One small thing that might make the business world just a tiny bit better is all of us agreeing how we measure growth. There are different annual growth rate formulas.
There’s a simple growth rate formula. But there’s also a compound annual growth rate formula, often shortened to the acronym “CAGR formula”.
I hesitate to wade into this subject because so many people have so many definitions. And you’d think it was obvious, but then suddenly I find myself in meetings, or on the phone, and I’m wondering whether we’re all on the same page.
The point here isn’t to get something exactly right or wrong. The point is having growth percentages mean the same thing to everybody. Let’s get on the same playing field.
Here’s a quick quiz:
- Sales grow from $100 in one year to $150 in the next. How much growth is that?
- And what if sales grow from $100 to $150 over three years. How much growth is that?
Maybe I’m wrong, but I’ve had what I learned in business school confirmed for me many times by accountants and analysts. Let me explain the answers to this quiz.
Calculating Simple Growth Rate
Question #1 in our quiz above illustrates the concept of simple annual growth rate.
To calculate simple growth, subtract the starting number from the final number, and divide the result by the starting number. Then multiply by 100 if you want to show it in percentages.
So, for our example the formula would be:
(150-100)/100 = 50/100 = .5
((150-100)/100)*100 = 50%
You can see that in Simple Growth Rate Formula 1 image above. It depicts a sample Excel spreadsheet.
Cell C2 shows the number 50 because it’s the product of subtracting A2 from B2. Then the formula divides that by cell A2, to generate .50. Or, if you multiply by 100, it becomes 50%.
So, in the Excel spreadsheet image above, the simple annual growth rate for 2010 over 2009 is 50% growth.
There is an even simpler formula that also works.
Simply divide the more recent number (year, quarter, month) by the previous period’s number. Then subtract 1. That gives the same result.
You can see this in the Simple Growth Rate Formula 2 image, above. In longhand math, the formula would be this:
150*100 = 1.5 – 1 = .5
And, of course, .5 is 50% if you want to state it in percentage terms. So you arrive at the very same answer of 50%, just like in the first formula.
Remember, simple growth rate typically describes growth over a single period of time. For example, simple annual growth is from one year to the next year.
But simple growth rates can also be used for other periods, such as quarterly growth from one quarter to the next quarter. There is no averaging involved in simple growth rates.
Calculating Compound Growth (CAGR) Rate
CAGR stands for compound annual growth rate. The active word there is “compound.” It means that the growth accumulates, like interest.
So if you grow 10% per year over three years you’ve actually grown from 100 in the first year to 133 at the end of the third year.
Remember that quiz we started with in the beginning? Question #2 illustrates compound annual growth rate. If you have the starting number and the ending number, like in the quiz, you’re figuring out the average annual growth rate.
There’s a formula that calculates the CAGR rate over a period of years. It’s hard to explain, but easy to use.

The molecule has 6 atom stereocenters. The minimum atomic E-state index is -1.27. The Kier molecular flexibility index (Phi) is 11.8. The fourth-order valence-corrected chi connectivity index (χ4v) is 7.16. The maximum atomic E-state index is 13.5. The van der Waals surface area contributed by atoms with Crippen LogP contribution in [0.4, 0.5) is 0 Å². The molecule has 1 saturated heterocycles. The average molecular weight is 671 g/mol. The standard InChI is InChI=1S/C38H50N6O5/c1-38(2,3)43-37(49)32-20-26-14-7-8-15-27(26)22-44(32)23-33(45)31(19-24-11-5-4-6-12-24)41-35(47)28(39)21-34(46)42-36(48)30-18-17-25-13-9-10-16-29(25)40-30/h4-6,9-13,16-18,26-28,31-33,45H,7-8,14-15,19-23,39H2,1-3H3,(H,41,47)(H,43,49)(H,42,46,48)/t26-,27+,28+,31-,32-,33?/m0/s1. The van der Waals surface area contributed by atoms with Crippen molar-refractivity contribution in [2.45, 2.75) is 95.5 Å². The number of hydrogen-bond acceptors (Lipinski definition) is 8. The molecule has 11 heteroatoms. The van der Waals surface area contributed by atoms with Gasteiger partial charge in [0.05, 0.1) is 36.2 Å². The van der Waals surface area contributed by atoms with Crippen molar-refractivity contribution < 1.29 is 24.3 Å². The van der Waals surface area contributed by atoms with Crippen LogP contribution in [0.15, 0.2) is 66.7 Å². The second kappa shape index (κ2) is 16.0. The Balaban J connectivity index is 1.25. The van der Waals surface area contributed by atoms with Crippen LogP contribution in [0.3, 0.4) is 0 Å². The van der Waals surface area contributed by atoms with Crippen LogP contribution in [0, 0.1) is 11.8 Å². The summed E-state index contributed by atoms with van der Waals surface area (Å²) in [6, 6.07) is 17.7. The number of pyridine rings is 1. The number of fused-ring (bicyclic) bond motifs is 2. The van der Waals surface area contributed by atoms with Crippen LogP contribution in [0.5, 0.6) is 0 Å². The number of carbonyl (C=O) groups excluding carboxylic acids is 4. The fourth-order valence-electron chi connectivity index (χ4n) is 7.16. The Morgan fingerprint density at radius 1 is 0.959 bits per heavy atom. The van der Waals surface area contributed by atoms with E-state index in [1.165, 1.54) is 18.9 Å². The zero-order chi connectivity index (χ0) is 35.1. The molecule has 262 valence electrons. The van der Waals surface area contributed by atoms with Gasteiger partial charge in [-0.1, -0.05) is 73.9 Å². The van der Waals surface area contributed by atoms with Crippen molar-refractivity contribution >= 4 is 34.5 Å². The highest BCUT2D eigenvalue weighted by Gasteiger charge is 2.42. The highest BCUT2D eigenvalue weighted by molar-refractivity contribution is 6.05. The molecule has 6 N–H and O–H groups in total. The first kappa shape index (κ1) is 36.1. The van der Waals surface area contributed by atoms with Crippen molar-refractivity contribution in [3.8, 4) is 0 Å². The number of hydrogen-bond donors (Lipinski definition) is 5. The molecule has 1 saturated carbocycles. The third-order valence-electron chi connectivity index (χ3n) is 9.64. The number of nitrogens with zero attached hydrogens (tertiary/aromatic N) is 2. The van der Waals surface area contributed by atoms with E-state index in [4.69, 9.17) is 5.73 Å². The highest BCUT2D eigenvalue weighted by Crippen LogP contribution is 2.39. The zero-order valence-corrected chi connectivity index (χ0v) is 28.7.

What’s especially awkward is the ^ sign in spreadsheet formulas stands for “raised to the power.” So 4^2 (four squared, which is four raised to the second power) is 16, and 2^3 (two cubed, which is two raised to the third power) is 8.
When the CAGR formula is written out, it looks like this:
(last number/first number)^(1/periods)-1
This is probably easier to see if you look at the CAGR Formula spreadsheet illustration, immediately above.
Row 1 has the first year and last year in cells 1A and 1B. The CAGR formula is in cell 1C.
Row 2 shows the result when 100 grows at 22.47% over two years (by the start of the third year).
And the combination illustrates an awkward point about how many years are involved. It would be easy to call that three years of growth, but the “periods” number here is two, not three.
You can see the spreadsheet formula clearly, I hope. And see the 22.47% growth from 100 to 122.47, and then again to 150. Two periods.
Maybe it helps on that point to show the same thing for growth from 100 to 150 over three years. That’s another simple spreadsheet. See “CAGR Formula – 3 Year Period” image above.
The calculation shows CAGR growth from 100 to 150 over three years is 14.47% per year. The number 150 is what you would have at the start of the fourth year.
And yes, all these references to years get confusing. We say that something grew by 14.47% from Year 1 to Year 4. We use the anchor year and the end year, so at first glance it seems like four years. But what we really mean is that there were three full years of compounded growth. In other words, it was a three-year period involved.
And THAT illustrates precisely how confusing this topic can be!
Final Thought About Growth Rates
Maybe it’s just that I like numbers. Maybe it’s that I use them a lot, perhaps too much.
But it’s nice when the growth figures we talk about mean the same thing to one and to all.
That’s why it’s important to understand the difference between simple annual growth rate and compound annual growth rate. It’s about getting on the same page.
Additional CAGR Resources
It might help to see the CAGR calculation in a spreadsheet or experience it in an interactive calculator. For that, please see:
Editor’s note: This article was updated on January 6, 2019. The main points and formulas are just as valid as the day this piece was written. Certain language was clarified per the comments below, to eliminate confusion. We hope it helps you understand the concept of simple annual growth rate and compound average growth rate.